Hey, dear readers, it’s Orestes and I bring you up to speed with 4 albums currently being spun in our stereos (well, actually the one at my real work, as I had to pawn my own. shit):
Jess Morgan / Aye me
The Skinny: Hope you like your folk quiet, sparse and full of longing, as Jess Morgan‘s long in creation, Aye me, is one of those that ticks the boxes, with enough bits of country (the good one, not the one selling you Coors beers). ‘Workhouse’ is both toffee sweet and lime sour, with Morgan‘s voice conveying those thoughts that spill from the emotions in her sleeves, who provide lyrics to those lamentations hidden in the belly of her guitar. It’s not all about confessionals (a stereotype applied unjustly to “person and guitar” acts), as there’s a bit of storytelling here and there. The superb ‘The Thompson family singers and I’ is a very stark story, a superb slice of Americana for you who like your acoustic music with a good tale under its arm. ‘A musket of my own’ is brill too. There’s humour too, with ‘The most of all’ having quite the witty literature reference (and an involuntary chuckle by Ms. Morgan too) and ‘Ugly women’ having some cynical humour ready to deploy.
Did you know? We previously featured Jess Morgan in one of our mix cds (link)
Jake Morley/Bigger fish to fry
The Skinny: ‘The living years’! Sorry, I had to say it. Jake Morley‘s catchy lead single, ‘Feet don’t fail me now’ makes me think of that classic by Mike & The mechanics. Using his guitar both as the way God herself intended and as a percussion instrument, Jake Morley‘s gives us a lot of easy going tracks in Many fish to fry, an album chock-full of hummable ditties to ease the inner demons (or at least distract them while you make yourself scarce). Before you think he’s just another strummy fella with a penchant for defying gravity, there’s some light funk here (‘Freddie laid the smackdown’), some lighthearted confessions (‘Pondering on a scenario in which I am the hero’) and some intricate, layered work of proper pop (‘Many fish to fry’, which veers into West End Musical territory for a few moments – great storyline).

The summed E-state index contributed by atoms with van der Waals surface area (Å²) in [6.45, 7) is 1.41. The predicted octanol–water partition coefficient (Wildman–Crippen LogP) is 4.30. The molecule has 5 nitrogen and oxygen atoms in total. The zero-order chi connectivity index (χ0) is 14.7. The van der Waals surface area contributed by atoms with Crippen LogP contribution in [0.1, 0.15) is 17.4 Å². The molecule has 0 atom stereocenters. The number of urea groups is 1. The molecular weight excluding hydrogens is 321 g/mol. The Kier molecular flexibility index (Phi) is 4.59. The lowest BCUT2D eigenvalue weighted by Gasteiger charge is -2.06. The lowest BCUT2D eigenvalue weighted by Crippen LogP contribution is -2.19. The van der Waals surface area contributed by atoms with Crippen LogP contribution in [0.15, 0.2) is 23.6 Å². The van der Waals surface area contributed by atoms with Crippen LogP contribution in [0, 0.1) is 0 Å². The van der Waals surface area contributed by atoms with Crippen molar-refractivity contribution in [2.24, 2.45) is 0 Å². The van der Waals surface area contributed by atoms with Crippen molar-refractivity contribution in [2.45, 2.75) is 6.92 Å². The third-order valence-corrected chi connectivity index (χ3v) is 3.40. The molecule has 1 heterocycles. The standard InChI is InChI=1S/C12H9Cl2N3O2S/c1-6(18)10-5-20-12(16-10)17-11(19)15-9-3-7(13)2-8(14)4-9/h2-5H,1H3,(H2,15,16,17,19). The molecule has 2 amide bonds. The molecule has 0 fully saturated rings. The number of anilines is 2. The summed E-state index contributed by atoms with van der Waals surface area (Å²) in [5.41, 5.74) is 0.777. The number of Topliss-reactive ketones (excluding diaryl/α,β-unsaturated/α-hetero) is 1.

Did you know? We previously reviewed one of his singles (link).
Antlered Man / Giftes 1 & 2
The Skinny: Antlered Man are hard to categorise. Sure, they fall in that broad, sturdy box of hard rock, but, in which section? Giftes Parts 1 & 2 tackles so many different variants of the hard rock genre that it would be a disservice to them to try and shoehorn them in any. Desert rock (‘Better the calamity you know’), Indie (‘Can’t beat them, try solvents’) and math rock (‘Surrounded by white men’). Their track names are pretty funny and although it won’t be the cup of tea for many a punter, they are deft at their own art and their album closer, the proggy & numetal hybrid called ‘Misruly Roo’ is a corker of a track. Somewhere, the echoes of Mike Patton and Chino Moreno met and, shit, they got lost, ’cause Damo Ezekiel-Holmes has his own voice and he and his pals are sure having loads of fun with this. Climb aboard, it’s a fun, loud ride.
Did you know? We previously reviewed one of their singles (link).
Simian Ghost / Youth
The Skinny: This dreamy band is back with a full album, Youth. The eternal platitudes of sundried dreams are presented here in ten tracks that keep that breezy sound that Death Cab for Cutie churned and a thousand more followers adapted, deconstructed and rebuild from the ground up, leaving a “seven layer dip” sort of structure for singer Sebastian Arnströn. ‘Youth’ is the band mixing electronic beats with math rock guitar doodlings (all about that droning) and ‘The capitol’ is the crown jewel of the album. This is a calculated dream pop effort. It knows which buttons of your psyche to push. Youth is sprawling, charming and a ray of sunshine in these gloomy times of rain (although ‘Sparrow’ feels like a good rainy afternoon).